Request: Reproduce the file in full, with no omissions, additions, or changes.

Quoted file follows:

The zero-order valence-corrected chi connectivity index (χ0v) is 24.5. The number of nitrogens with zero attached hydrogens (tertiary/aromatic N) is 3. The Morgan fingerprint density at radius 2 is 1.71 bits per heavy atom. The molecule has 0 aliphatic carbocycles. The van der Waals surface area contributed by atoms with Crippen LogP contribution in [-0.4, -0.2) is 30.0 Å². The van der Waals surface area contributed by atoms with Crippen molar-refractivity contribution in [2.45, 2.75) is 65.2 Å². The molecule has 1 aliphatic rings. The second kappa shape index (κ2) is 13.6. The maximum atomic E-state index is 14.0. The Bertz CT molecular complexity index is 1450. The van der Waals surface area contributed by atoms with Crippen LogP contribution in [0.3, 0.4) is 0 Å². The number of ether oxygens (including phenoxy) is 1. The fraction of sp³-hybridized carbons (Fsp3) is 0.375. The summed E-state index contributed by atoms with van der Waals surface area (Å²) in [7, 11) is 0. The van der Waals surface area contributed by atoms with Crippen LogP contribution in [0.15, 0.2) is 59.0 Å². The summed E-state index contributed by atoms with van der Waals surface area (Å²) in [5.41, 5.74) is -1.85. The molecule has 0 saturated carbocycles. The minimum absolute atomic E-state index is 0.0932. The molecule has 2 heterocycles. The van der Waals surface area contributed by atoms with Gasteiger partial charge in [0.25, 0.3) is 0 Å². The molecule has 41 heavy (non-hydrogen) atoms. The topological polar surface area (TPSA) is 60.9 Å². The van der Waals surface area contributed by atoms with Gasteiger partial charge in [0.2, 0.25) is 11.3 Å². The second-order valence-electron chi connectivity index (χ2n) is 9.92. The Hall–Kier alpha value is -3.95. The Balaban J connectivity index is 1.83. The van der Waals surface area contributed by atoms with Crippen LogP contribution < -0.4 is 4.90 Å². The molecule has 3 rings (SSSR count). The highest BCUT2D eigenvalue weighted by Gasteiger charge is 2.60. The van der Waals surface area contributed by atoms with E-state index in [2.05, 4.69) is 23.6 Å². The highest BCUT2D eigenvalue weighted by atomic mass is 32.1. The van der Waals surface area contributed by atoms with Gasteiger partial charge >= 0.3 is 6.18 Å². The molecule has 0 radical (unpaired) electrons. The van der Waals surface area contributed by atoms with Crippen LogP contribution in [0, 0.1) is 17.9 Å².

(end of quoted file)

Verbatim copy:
The zero-order valence-corrected chi connectivity index (χ0v) is 24.5. The number of nitrogens with zero attached hydrogens (tertiary/aromatic N) is 3. The Morgan fingerprint density at radius 2 is 1.71 bits per heavy atom. The molecule has 0 aliphatic carbocycles. The van der Waals surface area contributed by atoms with Crippen LogP contribution in [-0.4, -0.2) is 30.0 Å². The van der Waals surface area contributed by atoms with Crippen molar-refractivity contribution in [2.45, 2.75) is 65.2 Å². The molecule has 1 aliphatic rings. The second kappa shape index (κ2) is 13.6. The maximum atomic E-state index is 14.0. The Bertz CT molecular complexity index is 1450. The van der Waals surface area contributed by atoms with Crippen LogP contribution in [0.3, 0.4) is 0 Å². The number of ether oxygens (including phenoxy) is 1. The fraction of sp³-hybridized carbons (Fsp3) is 0.375. The summed E-state index contributed by atoms with van der Waals surface area (Å²) in [7, 11) is 0. The van der Waals surface area contributed by atoms with Crippen LogP contribution in [0.15, 0.2) is 59.0 Å². The summed E-state index contributed by atoms with van der Waals surface area (Å²) in [5.41, 5.74) is -1.85. The molecule has 0 saturated carbocycles. The minimum absolute atomic E-state index is 0.0932. The molecule has 2 heterocycles. The van der Waals surface area contributed by atoms with Gasteiger partial charge in [0.25, 0.3) is 0 Å². The molecule has 41 heavy (non-hydrogen) atoms. The topological polar surface area (TPSA) is 60.9 Å². The van der Waals surface area contributed by atoms with Gasteiger partial charge in [0.2, 0.25) is 11.3 Å². The second-order valence-electron chi connectivity index (χ2n) is 9.92. The Hall–Kier alpha value is -3.95. The Balaban J connectivity index is 1.83. The van der Waals surface area contributed by atoms with Crippen LogP contribution < -0.4 is 4.90 Å². The molecule has 3 rings (SSSR count). The highest BCUT2D eigenvalue weighted by Gasteiger charge is 2.60. The van der Waals surface area contributed by atoms with E-state index in [2.05, 4.69) is 23.6 Å². The highest BCUT2D eigenvalue weighted by atomic mass is 32.1. The van der Waals surface area contributed by atoms with Gasteiger partial charge >= 0.3 is 6.18 Å². The molecule has 0 radical (unpaired) electrons. The van der Waals surface area contributed by atoms with Crippen LogP contribution in [0, 0.1) is 17.9 Å².